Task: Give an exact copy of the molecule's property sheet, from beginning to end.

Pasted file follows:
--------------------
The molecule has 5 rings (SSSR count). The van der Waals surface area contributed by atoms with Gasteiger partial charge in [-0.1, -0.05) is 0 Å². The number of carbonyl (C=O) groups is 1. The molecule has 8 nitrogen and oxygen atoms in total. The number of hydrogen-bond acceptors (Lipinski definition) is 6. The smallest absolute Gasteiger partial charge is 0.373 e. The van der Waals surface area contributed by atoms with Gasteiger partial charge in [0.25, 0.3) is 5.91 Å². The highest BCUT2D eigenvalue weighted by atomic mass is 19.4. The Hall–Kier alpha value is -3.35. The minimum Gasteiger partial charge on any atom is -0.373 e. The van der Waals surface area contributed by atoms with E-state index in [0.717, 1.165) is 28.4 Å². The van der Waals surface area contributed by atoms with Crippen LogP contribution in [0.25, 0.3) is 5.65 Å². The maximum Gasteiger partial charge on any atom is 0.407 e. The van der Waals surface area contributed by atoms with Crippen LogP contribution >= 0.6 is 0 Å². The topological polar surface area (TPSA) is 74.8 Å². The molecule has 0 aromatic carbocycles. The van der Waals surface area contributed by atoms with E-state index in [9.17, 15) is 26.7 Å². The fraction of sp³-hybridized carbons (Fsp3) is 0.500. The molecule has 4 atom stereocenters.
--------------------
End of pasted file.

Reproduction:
The molecule has 5 rings (SSSR count). The van der Waals surface area contributed by atoms with Gasteiger partial charge in [-0.1, -0.05) is 0 Å². The number of carbonyl (C=O) groups is 1. The molecule has 8 nitrogen and oxygen atoms in total. The number of hydrogen-bond acceptors (Lipinski definition) is 6. The smallest absolute Gasteiger partial charge is 0.373 e. The van der Waals surface area contributed by atoms with Gasteiger partial charge in [0.25, 0.3) is 5.91 Å². The highest BCUT2D eigenvalue weighted by atomic mass is 19.4. The Hall–Kier alpha value is -3.35. The minimum Gasteiger partial charge on any atom is -0.373 e. The van der Waals surface area contributed by atoms with E-state index in [0.717, 1.165) is 28.4 Å². The van der Waals surface area contributed by atoms with Crippen LogP contribution in [0.25, 0.3) is 5.65 Å². The maximum Gasteiger partial charge on any atom is 0.407 e. The van der Waals surface area contributed by atoms with Crippen LogP contribution >= 0.6 is 0 Å². The topological polar surface area (TPSA) is 74.8 Å². The molecule has 0 aromatic carbocycles. The van der Waals surface area contributed by atoms with E-state index in [9.17, 15) is 26.7 Å². The fraction of sp³-hybridized carbons (Fsp3) is 0.500. The molecule has 4 atom stereocenters.